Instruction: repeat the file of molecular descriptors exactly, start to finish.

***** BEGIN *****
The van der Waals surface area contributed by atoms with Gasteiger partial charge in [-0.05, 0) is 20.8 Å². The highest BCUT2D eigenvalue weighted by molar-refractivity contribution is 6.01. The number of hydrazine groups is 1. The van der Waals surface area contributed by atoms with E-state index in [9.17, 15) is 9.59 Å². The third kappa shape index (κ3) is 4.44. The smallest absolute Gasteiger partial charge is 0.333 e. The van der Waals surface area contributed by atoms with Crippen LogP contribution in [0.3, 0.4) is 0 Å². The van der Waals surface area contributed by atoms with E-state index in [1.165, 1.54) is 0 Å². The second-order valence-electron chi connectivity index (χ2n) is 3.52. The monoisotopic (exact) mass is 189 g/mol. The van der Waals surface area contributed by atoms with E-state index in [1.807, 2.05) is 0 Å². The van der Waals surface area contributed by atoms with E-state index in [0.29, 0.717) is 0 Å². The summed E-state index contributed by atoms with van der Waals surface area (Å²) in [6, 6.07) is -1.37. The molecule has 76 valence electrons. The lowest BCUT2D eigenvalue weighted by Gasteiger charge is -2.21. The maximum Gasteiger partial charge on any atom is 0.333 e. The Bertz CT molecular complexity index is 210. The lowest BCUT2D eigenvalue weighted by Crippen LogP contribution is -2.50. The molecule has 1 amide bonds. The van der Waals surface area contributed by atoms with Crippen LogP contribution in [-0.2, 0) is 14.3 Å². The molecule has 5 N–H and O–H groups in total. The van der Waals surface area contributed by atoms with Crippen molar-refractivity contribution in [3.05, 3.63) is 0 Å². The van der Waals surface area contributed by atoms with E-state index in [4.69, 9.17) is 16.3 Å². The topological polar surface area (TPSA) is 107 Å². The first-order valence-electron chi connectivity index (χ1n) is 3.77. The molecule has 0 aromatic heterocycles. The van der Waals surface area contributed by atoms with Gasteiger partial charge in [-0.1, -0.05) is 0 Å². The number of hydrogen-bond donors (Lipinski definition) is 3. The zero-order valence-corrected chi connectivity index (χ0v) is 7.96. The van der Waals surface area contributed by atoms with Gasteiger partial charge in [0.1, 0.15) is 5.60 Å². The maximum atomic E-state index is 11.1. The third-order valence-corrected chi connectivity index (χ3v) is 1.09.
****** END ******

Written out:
The van der Waals surface area contributed by atoms with Gasteiger partial charge in [-0.05, 0) is 20.8 Å². The highest BCUT2D eigenvalue weighted by molar-refractivity contribution is 6.01. The number of hydrazine groups is 1. The van der Waals surface area contributed by atoms with E-state index in [9.17, 15) is 9.59 Å². The third kappa shape index (κ3) is 4.44. The smallest absolute Gasteiger partial charge is 0.333 e. The van der Waals surface area contributed by atoms with Crippen LogP contribution in [0.3, 0.4) is 0 Å². The van der Waals surface area contributed by atoms with E-state index in [1.165, 1.54) is 0 Å². The second-order valence-electron chi connectivity index (χ2n) is 3.52. The monoisotopic (exact) mass is 189 g/mol. The van der Waals surface area contributed by atoms with E-state index in [1.807, 2.05) is 0 Å². The van der Waals surface area contributed by atoms with E-state index in [0.29, 0.717) is 0 Å². The summed E-state index contributed by atoms with van der Waals surface area (Å²) in [6, 6.07) is -1.37. The molecule has 76 valence electrons. The lowest BCUT2D eigenvalue weighted by Gasteiger charge is -2.21. The maximum Gasteiger partial charge on any atom is 0.333 e. The Bertz CT molecular complexity index is 210. The lowest BCUT2D eigenvalue weighted by Crippen LogP contribution is -2.50. The molecule has 1 amide bonds. The van der Waals surface area contributed by atoms with Crippen LogP contribution in [-0.2, 0) is 14.3 Å². The molecule has 5 N–H and O–H groups in total. The van der Waals surface area contributed by atoms with Crippen molar-refractivity contribution in [3.05, 3.63) is 0 Å². The van der Waals surface area contributed by atoms with E-state index in [4.69, 9.17) is 16.3 Å². The topological polar surface area (TPSA) is 107 Å². The first-order valence-electron chi connectivity index (χ1n) is 3.77. The molecule has 0 aromatic heterocycles. The van der Waals surface area contributed by atoms with Gasteiger partial charge in [-0.1, -0.05) is 0 Å². The number of hydrogen-bond donors (Lipinski definition) is 3. The zero-order valence-corrected chi connectivity index (χ0v) is 7.96. The van der Waals surface area contributed by atoms with Gasteiger partial charge in [0.1, 0.15) is 5.60 Å². The maximum atomic E-state index is 11.1. The third-order valence-corrected chi connectivity index (χ3v) is 1.09.